The latest round in the longest and most bitter municipal boxing match in Texas went to Houston. Our arrogant neighbors up I-45 let out a collective sigh of disbelief when they heard the news that the Bayou City had edged them out for consideration as the host city for the 2012 Olympics. Of course, this triumph will likely be as temporary as Dallas's "victory" in the Boeing sweepstakes. But, hell, who cares so long as the IOC thought we were prettier than Dallas?
If only the major record labels were as impressed with us. While Houston and DFW have very similar demographics, the Metroplex's indie scene is clobbering ours. The last 15 years have seen the Toadies, Lisa Loeb, Edie Brickell & New Bohemians, Tripping Daisy, Pantera, Deep Blue Something, the Old 97's and Jackopierce (among others) emerge from Dallas to the national and international consciousness. Say what you will about the merits of these acts; between them they have sold several million albums and garnered write-ups from Los Angeles to Moscow. Now, newer bands like Flickerstick, Chomsky and Slobberbone seem headed in the same direction.
Over the same span, Houston's rock scene has put up King's X, Blue October, Fenix TX, Mary Cutrufello and the Galactic Cowboys -- none of whom graduated from regional fame. Many of our most talented bands never even get the major-label shot that these acts did. And it's not because the music isn't good enough. Indeed, the simplest explanation of Houston's invisibility is that record companies don't have offices here, as they do in Dallas and Austin. But with deeper examination it becomes clear that record execs would have a hard time finding our scene, such as it is, even if they weren't too lazy to get off their duffs and check us out. And there are as many reasons for that as there are great unsigned bands.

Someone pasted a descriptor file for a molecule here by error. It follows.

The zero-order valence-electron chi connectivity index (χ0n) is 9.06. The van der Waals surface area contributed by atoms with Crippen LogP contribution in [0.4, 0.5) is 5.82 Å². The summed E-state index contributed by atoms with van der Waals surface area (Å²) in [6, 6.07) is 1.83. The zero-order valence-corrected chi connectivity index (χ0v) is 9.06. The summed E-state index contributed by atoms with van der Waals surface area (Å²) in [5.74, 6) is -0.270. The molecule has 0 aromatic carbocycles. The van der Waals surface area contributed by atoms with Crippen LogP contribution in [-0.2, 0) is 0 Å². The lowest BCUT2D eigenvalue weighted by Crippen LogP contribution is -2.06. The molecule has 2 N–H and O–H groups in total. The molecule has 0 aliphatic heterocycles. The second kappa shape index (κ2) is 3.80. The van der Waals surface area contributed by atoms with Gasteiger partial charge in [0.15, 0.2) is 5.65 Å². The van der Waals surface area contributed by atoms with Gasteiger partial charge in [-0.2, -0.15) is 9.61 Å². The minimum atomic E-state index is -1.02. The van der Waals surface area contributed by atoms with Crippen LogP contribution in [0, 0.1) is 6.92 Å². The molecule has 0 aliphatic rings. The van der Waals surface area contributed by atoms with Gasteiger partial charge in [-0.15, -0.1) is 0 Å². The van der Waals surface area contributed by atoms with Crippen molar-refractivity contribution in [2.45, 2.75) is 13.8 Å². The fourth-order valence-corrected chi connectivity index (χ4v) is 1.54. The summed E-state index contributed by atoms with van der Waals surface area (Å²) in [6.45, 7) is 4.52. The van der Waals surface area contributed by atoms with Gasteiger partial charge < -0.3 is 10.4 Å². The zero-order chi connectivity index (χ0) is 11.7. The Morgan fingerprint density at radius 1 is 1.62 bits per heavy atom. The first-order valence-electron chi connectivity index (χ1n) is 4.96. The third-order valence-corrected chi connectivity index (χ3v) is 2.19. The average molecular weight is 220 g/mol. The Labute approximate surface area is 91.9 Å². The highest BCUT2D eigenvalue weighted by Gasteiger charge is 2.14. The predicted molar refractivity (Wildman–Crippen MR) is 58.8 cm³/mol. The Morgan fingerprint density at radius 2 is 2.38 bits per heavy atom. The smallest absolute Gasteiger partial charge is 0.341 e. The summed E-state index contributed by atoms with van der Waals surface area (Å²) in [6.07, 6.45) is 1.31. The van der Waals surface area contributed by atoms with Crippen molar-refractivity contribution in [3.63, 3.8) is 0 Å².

Craig Feazel is a native Houstonian singer/guitarist who started his music career in Dallas while he was attending Southern Methodist University. In 1999 he moved back home and formed the band Wilt, which was soon renamed Drifter. He's observed both scenes as a player and a fan.
"I think in Houston you have a lot more real-deal blues guys like Gosey, Lil' Joe Washington," he says. "But in Dallas you have a lot more progressive stuff -- people who want to get signed and whatnot, people who want to make music their business."
Greg Ellis, project manager at Southwest Wholesale record distributors, sees the University of North Texas as vital to Dallas. The school is home to the state's premier music college, and the students there are on musical missions. "That's just a breeding ground of talent up there," he says. "Just in the normal course of events, those guys are gonna get together, and bands are gonna come out of that."
Feazel's choice of the word "business" is apt. Ellis says that the UNT-trained acts are very savvy. "Dallas bands are much more cognizant of what's going on, and what sells, and again, that might be partly because of North Texas," he says. "Those guys go to school there to learn how to make a living as a musician, and they are as motivated as much by commerce as they are by art." (The flip side of this is that, in their naïveté, Houston bands are more adventurous.)
But it's not just North Texas that gives Dallas a boost. UNT may provide a bunch of the bands, but other schools provide the fans. "Within about 30 to 45 minutes' drive you've got SMU, TCU, and even Baylor in Waco," says Feazel. So some 45,000 college kids are available to pack nightclubs. And Ellis says the Greek system provides income for bands as well. While few bands are fond of what happens to their integrity at frat houses, they do enjoy the generous paychecks.